Letter to the editor: Hearing examiner decision an example of hushed vs. open decision-making


Based on Edmonds’ July 21 City Council agenda action item, “Approval of Hearing Examiner,” it appears the council does not have to be burdened by following city code, and the mayor doesn’t need to enforce it.  Edmonds City Council is to award a four-year term to a hearing examiner, Phil Olbrechts. Rather than recuse himself, he worked without an appointment or a contract earlier in 2020.

The mayor’s job is to enforce the city’s code, and yet he is asking the city council to disregard and, or break local laws.

The mayor is disregarding city policy of:

1) bidding process for multiple hearing examiners applications.

2) appointment process.

3) requesting city council confirm his appointment of a hearing examiner.

The mayor is putting the burden on city council to approve a contract even though the above three steps have not occurred.   With the council yet to confirm a mayoral appointment, attorney Olbrechts, and city attorney Cates prepared a signed four-year contract for the meeting.

By keeping the same attorney, Edmonds might avoid potential lawsuits, among them, Olbrechts’ rulings on Feb. 10 of the Civic Field Hearing on Jan.23, 2020.

Ruling:  https://edmondswa.iqm2.com/Citizens/FileOpen.aspx?Type=12&ID=2519&Inline=True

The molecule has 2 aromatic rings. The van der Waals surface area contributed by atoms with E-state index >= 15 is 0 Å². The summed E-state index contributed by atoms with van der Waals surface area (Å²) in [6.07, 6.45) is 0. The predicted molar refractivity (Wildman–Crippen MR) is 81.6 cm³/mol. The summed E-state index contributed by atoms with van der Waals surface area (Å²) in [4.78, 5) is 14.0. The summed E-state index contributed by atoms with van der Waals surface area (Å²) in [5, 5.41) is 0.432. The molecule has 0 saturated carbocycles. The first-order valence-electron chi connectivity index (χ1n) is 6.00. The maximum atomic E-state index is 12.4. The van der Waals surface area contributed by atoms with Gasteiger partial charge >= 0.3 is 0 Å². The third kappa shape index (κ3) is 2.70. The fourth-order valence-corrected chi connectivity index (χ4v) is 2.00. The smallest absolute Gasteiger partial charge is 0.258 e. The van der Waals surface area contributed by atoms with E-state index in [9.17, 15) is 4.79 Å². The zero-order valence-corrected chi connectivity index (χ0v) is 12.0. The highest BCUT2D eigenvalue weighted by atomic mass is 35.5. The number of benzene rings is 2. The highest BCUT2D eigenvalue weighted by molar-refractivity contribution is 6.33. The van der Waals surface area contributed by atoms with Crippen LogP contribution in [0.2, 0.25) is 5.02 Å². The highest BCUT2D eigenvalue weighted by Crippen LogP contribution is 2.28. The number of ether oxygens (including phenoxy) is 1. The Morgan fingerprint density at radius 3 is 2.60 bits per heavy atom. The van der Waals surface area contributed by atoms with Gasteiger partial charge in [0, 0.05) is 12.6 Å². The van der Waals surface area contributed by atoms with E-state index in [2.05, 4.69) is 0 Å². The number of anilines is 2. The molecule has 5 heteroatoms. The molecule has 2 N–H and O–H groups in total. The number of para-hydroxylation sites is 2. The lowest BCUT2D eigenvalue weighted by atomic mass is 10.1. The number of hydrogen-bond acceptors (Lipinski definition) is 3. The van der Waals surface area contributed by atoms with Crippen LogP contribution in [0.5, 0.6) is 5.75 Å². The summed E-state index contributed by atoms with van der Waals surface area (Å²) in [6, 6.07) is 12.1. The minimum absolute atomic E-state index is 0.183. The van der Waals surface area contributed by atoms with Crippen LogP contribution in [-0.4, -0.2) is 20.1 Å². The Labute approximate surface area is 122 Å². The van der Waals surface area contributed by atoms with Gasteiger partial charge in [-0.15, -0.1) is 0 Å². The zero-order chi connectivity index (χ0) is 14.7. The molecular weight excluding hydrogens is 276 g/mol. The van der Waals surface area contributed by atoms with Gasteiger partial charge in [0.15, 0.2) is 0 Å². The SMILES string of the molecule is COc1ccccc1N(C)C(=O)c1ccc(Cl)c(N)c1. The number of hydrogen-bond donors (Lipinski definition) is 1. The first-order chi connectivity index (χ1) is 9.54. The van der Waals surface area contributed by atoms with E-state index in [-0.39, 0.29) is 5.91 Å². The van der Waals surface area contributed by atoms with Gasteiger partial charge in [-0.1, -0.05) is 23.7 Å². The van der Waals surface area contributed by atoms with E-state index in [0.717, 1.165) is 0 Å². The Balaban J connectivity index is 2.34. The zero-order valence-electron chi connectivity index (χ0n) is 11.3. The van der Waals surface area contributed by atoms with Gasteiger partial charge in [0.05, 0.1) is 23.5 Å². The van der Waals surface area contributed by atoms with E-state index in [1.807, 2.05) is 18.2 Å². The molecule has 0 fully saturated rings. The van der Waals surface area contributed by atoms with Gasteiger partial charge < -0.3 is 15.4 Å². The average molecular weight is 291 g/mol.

Hearing: https://edmondswa.iqm2.com/Citizens/FileOpen.aspx?Type=1&ID=2532&Inline=True

Lori Rasmussen

  1. Why the retroactive requests? Tonight’s City Council agenda includes at least two problems:

    1. Council is being asked to approve a four-year contract for Hearing Examiner Services retroactive to January 1, 2020. The Council Packet fails to include the related Code Section which clearly states that “The hearing examiner shall be appointed by the mayor and confirmed by the city council for a term of four years.” Why is Council being asked to approve a contract before being asked to confirm an appointment that Mayor Nelson has yet to make?

    2. Council is being asked to approve an extension of an acting directorship (acting Police Chief) retroactive to July 1st through December 31st. The related Code Section was left out of the Agenda Packet. That Code Section clearly informs that the acting directorship shall expire and be deemed vacant six months after the date of the acting appointment. That date was June 30th. As such, there is nothing that the Council can extend. The position expired and is deemed vacant. Furthermore, the Code section is very clear that there is only one reason that the Mayor can request an extension – to allow the recruiting process to continue. Even if it was still prior to June 30th – there is no ongoing recruiting process, so Mayor Nelson has no ability to request an extension.

  2. Prior to approving the Hearing Examiner contract, the Edmonds City Councilmembers should take a look at the staff report for the Civic Center Playfield development and the Hearing Examiner decision comparing them to the following made points made in comparison to City law.

    1. The Edmonds City Code requires the Hearing Examiner to make his decision 10 days from the closed hearing date. The Hearing closed on January 23, 2020.